Let’s assume that Belinda instead incorporates her rental business at the beginning of 2016/17, to avoid the mortgage interest restriction applicable to non-corporates. She draws a modest salary and takes the rest in dividends, leaving nothing in the company.

Tax Year:  2016/17 2017/18 2018/19 2019/20 2020/21
  £ £ £ £ £
Rental Income 64,800 64,800 64,800 64,800 64,800
Mortgage interest -43,200 -43,200 -43,200 -43,200 -43,200
Belinda’s Salary -8,000 -8,000 -8,000 -8,000 -8,000
Net taxable company profit 13,600 13,600 13,600 13,600 13,600
Corporation tax   -2,720 -2,584 -2,584 -2,584 -2,448
Available to pay as dividends 10,880 11,016 11,016 11,016 11,152
Income Tax on dividends -216 -211 -211 -211 -221
Net dividend income 10,664 10,805 10,805 10,805 10,931
Add Belinda’s salary  8,000 8,000 8,000 8,000 8,000
Belinda’s net income 18,664 18,805 18,805 18,805 18,931
Belinda’s original income (previous example) 19,480 19,520 19,520 17,440 15,280
           
(Cost)/saving as a company: -816 -715 -715 1,365 3,651

While it starts off being more expensive to run the property business in a company, by 2019/20 (when the mortgage restriction serves to ‘push’ Belinda into 40% higher rate tax in the original unincorporated business), the potential savings quickly mount up. Deciding to incorporate in 2019/20 could optimise Belinda’s position.

Conclusion

It was clear from the Chancellor’s Budget speech and supporting documentation in July 2015 that he sought to deter ‘tax-motivated incorporations’ – i.e., where a business has converted into a limited company in order to benefit from a more favourable tax regime. The increase in the effective rate of income tax on dividends was part of this approach. And yet, in the same Budget, he has put a very substantial proportion of residential property landlords in such an invidious position that, for some, incorporation may be the only route to avoiding a significant increase in tax costs and perhaps even insolvency.

Practical Tip:

The changes to dividend taxation from April 2016 restrict the tax-efficiency of dividends. A company scenario may still be advantageous overall, however, for those with substantial mortgage gearing in their portfolios; those affected would do well to consult with their adviser, to see if a limited company offers the best way to avoid a substantial tax rise on mortgage interest costs.

FREE Report – Key Changes To Property Taxation Over The next Few Years
Lee Sharpe has produced a 5,000 plus word detailing the key changes to property taxation over the coming years. You can download a free copy here:

>> Key Changes To Property Taxation Over The next Few Years

Other tax advice:

LATEST NEWS  - landlords to be surcharched on Stamp Duty

Income tax

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Professional landlord insurance rates from Alan Boswell Group



Comments (8)

Stamp Duty
Wouldn't Belinda have six lots of stamp duty/SDLT to pay on transfer to a company?
#1 - Richard S - 11/27/2015 - 11:23
Stamp Duty
Assuming each of Belindas properties are worth £200k each, she will also incur stamp duty of £24,000 plus she may well have to remortgage all the properties if they reside within a ltd company and the rates may not be as favourable. So there are other costs to consider as well !!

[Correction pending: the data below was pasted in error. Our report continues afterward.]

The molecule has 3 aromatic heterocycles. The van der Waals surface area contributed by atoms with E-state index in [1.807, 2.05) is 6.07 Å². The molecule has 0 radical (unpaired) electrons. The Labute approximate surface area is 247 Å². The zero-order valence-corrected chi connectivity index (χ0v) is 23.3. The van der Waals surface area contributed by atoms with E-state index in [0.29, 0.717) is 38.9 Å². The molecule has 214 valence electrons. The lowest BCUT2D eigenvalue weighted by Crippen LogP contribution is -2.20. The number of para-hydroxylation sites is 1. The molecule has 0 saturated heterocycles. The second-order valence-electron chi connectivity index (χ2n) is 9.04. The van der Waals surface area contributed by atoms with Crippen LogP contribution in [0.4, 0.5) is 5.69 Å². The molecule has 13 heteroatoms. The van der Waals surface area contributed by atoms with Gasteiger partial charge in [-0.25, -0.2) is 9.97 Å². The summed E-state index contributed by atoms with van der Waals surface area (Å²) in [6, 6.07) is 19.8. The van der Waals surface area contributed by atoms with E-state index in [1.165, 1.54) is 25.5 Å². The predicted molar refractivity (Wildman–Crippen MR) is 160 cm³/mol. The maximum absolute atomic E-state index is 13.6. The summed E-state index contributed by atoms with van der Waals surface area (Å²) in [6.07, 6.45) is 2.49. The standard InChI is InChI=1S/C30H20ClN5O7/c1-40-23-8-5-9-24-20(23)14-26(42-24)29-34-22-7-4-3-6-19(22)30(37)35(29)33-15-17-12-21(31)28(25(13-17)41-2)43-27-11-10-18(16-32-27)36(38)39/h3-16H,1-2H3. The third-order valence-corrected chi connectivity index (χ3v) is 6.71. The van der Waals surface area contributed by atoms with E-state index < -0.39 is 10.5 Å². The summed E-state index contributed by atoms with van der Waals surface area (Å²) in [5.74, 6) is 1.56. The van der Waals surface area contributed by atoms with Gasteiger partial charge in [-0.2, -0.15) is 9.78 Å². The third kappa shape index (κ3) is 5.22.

#2 - Billy Boy - 11/27/2015 - 17:13
Limited Companies
Would this work.

Set up a ltd Management company. Take on responsibility for collecting rent and paying mortgage payments. Deduct one from the other, take a fee and pay rest to landlord/self.

Under rules surely interest would be deductable expense.

Just a thought.
#3 - Davey Joyce - 11/27/2015 - 17:45
Mgmt company is only an agent
The management company would only be acting as an agent and could only deduct an arm's length fee of c. 10%. The fee would be deductible as an expense for the landlord. The only case this might be worthwhile would be to prevent falling into the 40% tax band.

You would need to work out the cost for both cases to consider whether its really worthwhile or not.
#4 - Paul - 11/28/2015 - 12:32
Ltd Co
I am not sure you can form a company to service your properties. Effectively it is you servicing you and so may smack of manipulating taxable profits. However if I am correct, may be this can be fixed by ensuring the company is owned by a different set of shareholders (i.e. other members of the family including yourself). I am making this up as I go along – but in other areas of tax law, the key is in control. So if you hold say; under 50% of the company shares, you cannot control the company and so the ownership is separate from the ownership of the property. BUT then how do you get the profit out of the company?
#5 - Laura - 11/28/2015 - 16:14
Ltd co = new start
I'm thinking the properties already in the individuals name(s) will have to stay where they are. All new properties should be night and held our traded in the Ltd co. That looks to be the best of a bad situation imho.
#6 - Pete - 11/28/2015 - 17:41
Ltd Company and Stamp Duty
It is possible to transfer existing properties into a Limited Company and NOT pay further Stamp Duty. It is not an overnight process but it is entirely within current rules. The main issue would be with the Mortgage Lenders on the existing properties; would they be happy for this change. In our experience most are.

Check with your accountant on this process for migrating properties into a Limited Company. If they are unsure or you want advice contact us at jacksoncalvert.co.uk
#7 - Warren - 02/26/2016 - 16:19
my husband was searching for Month-to-Month Residential Rental Agreement recently and came across a great service that has a ton of fillable forms . If people require Month-to-Month Residential Rental Agreement too , here's http://goo.gl/UXrxe1
#8 - Cassy Jeong - 09/03/2016 - 16:08